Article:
Monthly Archives: March 2011


How you can exercise, write and communicate more by making it a game.

The word “gamification” is popping up all over the Internet and business world.  The idea is that if you can make a process into a game with rewards and detailed stats, you can make that process more compelling.  If it is more compelling you will keep coming back to it, and then it becomes a habit.

Unsurprisingly, actual games do gamifying best; game makers have years of experience consuming and creating games.  But gamification can apply to a number of different areas.  Social check-in services use the idea of points and badges to keep people using their applications. has actually implement game like elements in their software to keep workers focused on getting “next steps” done.  Many web sites employ a progress meter to encourage new users to complete a number of steps so they will explore and gets the most out of a product.

Some would say that if you have to turn something into a game, then it likely isn’t worth doing on its own.  While there might be some truth to that, gamification can actually be used to get people to do things that they otherwise wouldn’t, and those actions can provide real value to themselves and others.

Turning activity and fitness into a game.

FitBit sitting on its charger stand.One area I have explored gamification for my own life is weight loss and exercise.  Experts for years have recommended writing down what you eat, how much you exercise and how much you weigh.  If you are more advanced, they also recommend body fat measurement.  Not surprising if you track these things on a regular basis, they become a great part of your consciousness, and you also see the improvements based on your actions.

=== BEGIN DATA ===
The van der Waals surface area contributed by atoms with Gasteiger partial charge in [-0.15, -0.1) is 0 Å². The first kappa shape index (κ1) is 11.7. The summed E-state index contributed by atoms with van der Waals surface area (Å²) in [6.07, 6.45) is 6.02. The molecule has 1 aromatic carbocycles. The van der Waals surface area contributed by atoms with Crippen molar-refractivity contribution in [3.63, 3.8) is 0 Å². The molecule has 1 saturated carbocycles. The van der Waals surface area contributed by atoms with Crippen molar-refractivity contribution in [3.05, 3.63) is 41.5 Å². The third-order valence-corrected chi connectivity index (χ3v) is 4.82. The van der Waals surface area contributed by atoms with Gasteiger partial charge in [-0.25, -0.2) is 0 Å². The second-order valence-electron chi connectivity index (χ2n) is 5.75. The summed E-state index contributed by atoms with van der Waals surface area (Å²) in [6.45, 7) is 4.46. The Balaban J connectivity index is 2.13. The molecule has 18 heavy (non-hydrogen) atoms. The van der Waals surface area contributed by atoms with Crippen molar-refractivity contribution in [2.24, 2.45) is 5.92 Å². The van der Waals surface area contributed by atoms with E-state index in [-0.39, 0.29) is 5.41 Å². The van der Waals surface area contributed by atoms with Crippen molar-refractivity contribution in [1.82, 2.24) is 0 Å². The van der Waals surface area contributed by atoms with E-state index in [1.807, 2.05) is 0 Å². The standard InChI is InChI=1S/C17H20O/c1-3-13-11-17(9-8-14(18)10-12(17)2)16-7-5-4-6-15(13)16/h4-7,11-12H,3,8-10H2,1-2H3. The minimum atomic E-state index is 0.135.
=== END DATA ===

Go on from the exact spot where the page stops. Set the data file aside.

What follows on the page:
It isn’t easy to find time to chart all of these things, so it is great that technology is allowing us to find easier ways to accomplish this.  In terms of activity and sleep, FitBit is a small pager like device that you simply clip to your clothing.  It uses a Wii-like sensor to track your movement throughout the day and even at night.  Your daytime activity is tracked like a pedometer.  So you can see how active you are and how much you moved on any given day.  At night, the FitBit tracks how you sleep, how much you move and can provide suggestions based on the data it accumulates.

Even better, you don’t have to plug the FitBit into your computer every day.  As part of the package you get a wireless receiver that plugs into your computer and whenever the FitBit is in range, it transfers the data.  You do have to charge the FitBit every three to four days, but this is a huge improvement over plugging a device in daily.

We know Foursquare has game elements. How about Twitter?

Example @ mentions (i.e. rewards) from my LLSocial Twitter account.Another area that gamification has been helpful is in social media.  Something doesn’t even have to be designed as a game to create the characteristics of one.

When I first got started using Twitter (my favorite form of social media), I kept using it early on because I kept getting followers.  Some of those followers were undoubtedly bots or completely random, but some of them were real people in my community.  I didn’t know if they were actually reading what I was saying, but this was a tiny bit of positive feedback (a reward if you will) that kept me posting thoughts and links I found interesting.

As I continued to use Twitter, I got additional feedback in the form of @ mentions and retweets.  That meant that at least a few people were actually reading what I was saying and found it useful or interesting enough to take action on.

Twitter isn’t a game per say, but it mimicks a game because it slowly provided rewards based on positive actions.  The rewards built up over time as I read what people I followed posted, engaged them on their content and appreciated when they did the same.

I think Twitter is valuable enough that I would have kept using it without all these little rewards, but I am not 100% on that.  Those who know me well, will tell you that my inquisitive nature makes it so I can jump from idea to idea without following through.  I am happy to say that everything in my life doesn’t have to be a game, and that I have enough discipline to work on projects that aren’t fun.  But having some type of loop that provides positive feedback, is useful for me. This is especially true when accomplishing more difficult and multi-step tasks like weight loss, writing and even exploring unfamiliar situations and applications.